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60 of 66 people found the following review helpful
5.0 out of 5 stars Fast and clear
The quality of a factual book should be judged by its lack of overt partiality, comprehensiveness, sources and ability to make you think and ask questions. This book scores well on all points and above all reads like an essay which you can zap through. It contains a good bibliography for follow up reading and includes details of the the award winning "Journal of...
Published on 26 Jan 2001 by Sarakani

6 of 7 people found the following review helpful
2.0 out of 5 stars Too many shortcomings
This book is a quick and easy read, and it attempts to give a very brief overview of Buddhism. The book provides some helpful information but I believe that it has some significant shortcomings which is why I have given it only two stars.

I'm not sure what audience the book is aimed at. It is too brief for an academic interest, and my personal view is that it...
Published on 4 Aug 2009 by BobBob

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0 of 1 people found the following review helpful
5.0 out of 5 stars Perfect introduction, 24 July 2013
James Walls (Nr Stroud, Gloucester) - See all my reviews
This review is from: Buddhism: A Very Short Introduction (Very Short Introductions) (Paperback)
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I have a few of these Short Introduction books and for the most part they are always very good. They fit this perfect market for being concise, electic and informative
This one is no exception, in fact it is probably one of the best.

With an interest in Buddhism since a trip to Tibet and Nepal last year I have wanted something to bring all the information I learnt in a simple format to begin with. I bought a couple of other books for learners of Buddhism and it was too much too soon, this one however does the job perfectly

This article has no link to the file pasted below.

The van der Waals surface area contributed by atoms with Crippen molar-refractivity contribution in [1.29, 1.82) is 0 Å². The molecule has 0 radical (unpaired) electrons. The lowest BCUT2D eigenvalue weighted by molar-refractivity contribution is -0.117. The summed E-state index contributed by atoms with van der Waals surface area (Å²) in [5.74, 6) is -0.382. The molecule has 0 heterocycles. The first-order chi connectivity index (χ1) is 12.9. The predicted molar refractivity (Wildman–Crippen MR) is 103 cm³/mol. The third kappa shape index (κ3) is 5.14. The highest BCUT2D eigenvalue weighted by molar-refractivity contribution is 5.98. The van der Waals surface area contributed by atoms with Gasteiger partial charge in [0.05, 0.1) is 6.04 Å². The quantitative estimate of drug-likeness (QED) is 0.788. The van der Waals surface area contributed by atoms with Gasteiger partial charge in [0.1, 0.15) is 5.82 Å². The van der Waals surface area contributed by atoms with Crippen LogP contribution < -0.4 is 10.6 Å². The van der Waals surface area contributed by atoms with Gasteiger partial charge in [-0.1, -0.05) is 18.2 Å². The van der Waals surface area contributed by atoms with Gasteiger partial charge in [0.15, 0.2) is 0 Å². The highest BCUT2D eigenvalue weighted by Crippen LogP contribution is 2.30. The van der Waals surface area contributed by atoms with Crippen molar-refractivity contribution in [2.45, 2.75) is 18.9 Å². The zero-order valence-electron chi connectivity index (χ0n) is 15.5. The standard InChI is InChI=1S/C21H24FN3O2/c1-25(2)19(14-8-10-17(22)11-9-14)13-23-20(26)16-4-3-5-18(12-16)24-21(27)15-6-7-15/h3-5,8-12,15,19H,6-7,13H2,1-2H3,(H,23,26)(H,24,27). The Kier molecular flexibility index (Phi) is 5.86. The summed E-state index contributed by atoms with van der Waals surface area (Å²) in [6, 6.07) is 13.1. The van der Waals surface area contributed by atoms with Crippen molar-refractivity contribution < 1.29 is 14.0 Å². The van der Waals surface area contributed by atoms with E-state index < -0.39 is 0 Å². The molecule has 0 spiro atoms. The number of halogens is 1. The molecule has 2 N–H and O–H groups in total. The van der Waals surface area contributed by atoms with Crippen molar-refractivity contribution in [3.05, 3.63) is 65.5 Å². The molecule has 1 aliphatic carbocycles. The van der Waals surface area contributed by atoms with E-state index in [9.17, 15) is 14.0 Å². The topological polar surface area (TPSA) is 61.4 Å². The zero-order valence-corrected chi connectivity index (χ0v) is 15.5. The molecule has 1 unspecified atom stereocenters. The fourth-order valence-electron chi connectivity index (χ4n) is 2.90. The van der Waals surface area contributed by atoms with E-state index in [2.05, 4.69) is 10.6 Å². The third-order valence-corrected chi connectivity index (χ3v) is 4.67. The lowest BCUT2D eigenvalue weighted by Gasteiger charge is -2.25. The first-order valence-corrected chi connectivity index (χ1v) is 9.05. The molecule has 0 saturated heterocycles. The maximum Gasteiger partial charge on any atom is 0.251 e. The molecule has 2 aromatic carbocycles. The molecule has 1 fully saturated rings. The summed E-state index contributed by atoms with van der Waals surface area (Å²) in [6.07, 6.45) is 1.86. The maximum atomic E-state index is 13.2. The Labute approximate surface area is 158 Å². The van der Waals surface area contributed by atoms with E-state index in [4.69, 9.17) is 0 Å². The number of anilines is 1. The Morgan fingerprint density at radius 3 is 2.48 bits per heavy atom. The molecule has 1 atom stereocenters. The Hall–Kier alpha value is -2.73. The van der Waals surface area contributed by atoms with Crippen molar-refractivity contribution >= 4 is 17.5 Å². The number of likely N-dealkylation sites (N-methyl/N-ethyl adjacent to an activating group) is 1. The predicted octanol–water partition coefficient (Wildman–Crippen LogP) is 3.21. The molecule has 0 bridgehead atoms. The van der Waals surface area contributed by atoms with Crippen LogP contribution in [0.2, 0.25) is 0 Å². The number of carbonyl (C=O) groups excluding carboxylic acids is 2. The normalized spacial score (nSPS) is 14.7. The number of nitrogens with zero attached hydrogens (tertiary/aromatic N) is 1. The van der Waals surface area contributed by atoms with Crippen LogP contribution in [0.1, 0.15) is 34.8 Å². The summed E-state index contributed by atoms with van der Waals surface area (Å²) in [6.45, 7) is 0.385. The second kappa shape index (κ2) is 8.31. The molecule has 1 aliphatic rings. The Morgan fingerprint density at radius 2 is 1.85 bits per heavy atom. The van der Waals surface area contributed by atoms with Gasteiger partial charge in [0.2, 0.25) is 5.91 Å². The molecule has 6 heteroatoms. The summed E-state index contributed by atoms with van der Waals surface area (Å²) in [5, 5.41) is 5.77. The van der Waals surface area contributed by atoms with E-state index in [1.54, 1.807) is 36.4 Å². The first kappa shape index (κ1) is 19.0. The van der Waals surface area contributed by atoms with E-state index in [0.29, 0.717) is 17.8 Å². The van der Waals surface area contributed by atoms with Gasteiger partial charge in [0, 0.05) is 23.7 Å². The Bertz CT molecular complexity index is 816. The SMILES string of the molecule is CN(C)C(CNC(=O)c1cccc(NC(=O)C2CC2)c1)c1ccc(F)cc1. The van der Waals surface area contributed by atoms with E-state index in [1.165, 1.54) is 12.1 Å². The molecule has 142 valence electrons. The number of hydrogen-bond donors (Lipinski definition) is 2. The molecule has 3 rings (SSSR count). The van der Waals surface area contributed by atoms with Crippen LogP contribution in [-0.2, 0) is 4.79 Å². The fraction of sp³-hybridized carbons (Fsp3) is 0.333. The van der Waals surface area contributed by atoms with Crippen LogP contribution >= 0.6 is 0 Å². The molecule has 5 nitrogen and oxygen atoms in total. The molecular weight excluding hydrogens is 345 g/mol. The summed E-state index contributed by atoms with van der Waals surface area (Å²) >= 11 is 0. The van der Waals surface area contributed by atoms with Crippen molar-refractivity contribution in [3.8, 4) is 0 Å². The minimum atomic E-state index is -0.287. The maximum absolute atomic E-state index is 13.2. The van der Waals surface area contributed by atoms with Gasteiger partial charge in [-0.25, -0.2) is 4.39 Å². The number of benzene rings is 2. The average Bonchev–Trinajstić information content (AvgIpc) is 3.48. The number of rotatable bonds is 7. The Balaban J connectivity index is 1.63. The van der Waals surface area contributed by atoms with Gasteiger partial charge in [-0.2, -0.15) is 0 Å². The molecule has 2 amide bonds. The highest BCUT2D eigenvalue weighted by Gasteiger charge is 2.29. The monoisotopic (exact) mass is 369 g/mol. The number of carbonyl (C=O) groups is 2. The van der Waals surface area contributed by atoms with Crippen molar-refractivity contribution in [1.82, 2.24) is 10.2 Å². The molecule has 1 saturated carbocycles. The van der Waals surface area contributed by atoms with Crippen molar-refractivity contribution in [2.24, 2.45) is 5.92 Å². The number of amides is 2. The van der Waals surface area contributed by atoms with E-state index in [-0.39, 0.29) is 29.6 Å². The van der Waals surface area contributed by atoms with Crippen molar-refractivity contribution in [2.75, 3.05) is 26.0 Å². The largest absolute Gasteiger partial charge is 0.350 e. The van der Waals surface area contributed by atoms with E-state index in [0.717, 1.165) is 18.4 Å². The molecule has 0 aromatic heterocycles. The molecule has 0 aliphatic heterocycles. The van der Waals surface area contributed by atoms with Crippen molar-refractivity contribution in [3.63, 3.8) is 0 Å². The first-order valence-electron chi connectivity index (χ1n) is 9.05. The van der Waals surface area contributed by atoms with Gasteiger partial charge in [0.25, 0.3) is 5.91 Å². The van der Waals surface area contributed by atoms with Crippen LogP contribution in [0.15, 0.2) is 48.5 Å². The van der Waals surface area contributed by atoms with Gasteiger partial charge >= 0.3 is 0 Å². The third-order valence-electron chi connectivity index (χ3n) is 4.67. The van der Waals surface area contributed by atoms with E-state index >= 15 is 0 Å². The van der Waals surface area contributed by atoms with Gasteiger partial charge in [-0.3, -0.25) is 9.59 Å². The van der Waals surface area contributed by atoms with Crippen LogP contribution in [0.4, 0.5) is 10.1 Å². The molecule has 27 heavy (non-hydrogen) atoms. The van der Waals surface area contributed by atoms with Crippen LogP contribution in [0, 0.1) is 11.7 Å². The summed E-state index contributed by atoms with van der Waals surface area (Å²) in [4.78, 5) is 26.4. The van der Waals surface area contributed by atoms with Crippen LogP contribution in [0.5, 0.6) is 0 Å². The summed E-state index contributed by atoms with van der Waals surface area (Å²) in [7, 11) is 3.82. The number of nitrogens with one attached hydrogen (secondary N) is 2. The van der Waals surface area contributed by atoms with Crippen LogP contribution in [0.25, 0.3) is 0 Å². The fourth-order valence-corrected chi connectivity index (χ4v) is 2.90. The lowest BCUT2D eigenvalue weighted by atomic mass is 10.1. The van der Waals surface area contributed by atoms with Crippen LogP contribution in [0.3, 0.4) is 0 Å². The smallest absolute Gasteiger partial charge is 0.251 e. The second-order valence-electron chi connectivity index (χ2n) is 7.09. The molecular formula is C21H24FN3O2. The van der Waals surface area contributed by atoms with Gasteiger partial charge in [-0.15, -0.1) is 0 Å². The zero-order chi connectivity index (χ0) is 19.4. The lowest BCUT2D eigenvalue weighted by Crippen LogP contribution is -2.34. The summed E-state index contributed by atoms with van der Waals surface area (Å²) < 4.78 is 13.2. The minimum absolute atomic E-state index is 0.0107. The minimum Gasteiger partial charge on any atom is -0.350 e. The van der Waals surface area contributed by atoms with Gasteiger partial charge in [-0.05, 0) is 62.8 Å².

Now I'm not a complete novice to the works of spirituality but I really wanted a book that I could enjoy while I read about the subject and that's what this is. Pure enjoyment

Cheaper (although smaller) than the other books I bought, however I should have got this first
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0 of 1 people found the following review helpful
4.0 out of 5 stars Some flaws, 15 April 2012
D. V. Short "Enzo Short" (Orkney, UK) - See all my reviews
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Although this book gives one of the very best brief expositions of what Buddhism is, the author, Damien Keown, reveals himself as more of an academic than someone who has experiential knowledge of what it is to be Buddha-like. This is because he has made some questionable statements as set forth hereunder.

Damien Keown has adopted the criteria set forth by someone called Ninian Smart to define Buddhism as a religion:
- Practical & ritual
- Experiential & emotional
- Narrative & mythic
- Doctrinal & philosophical
- Ethical & legal
- Social & institutional
- Material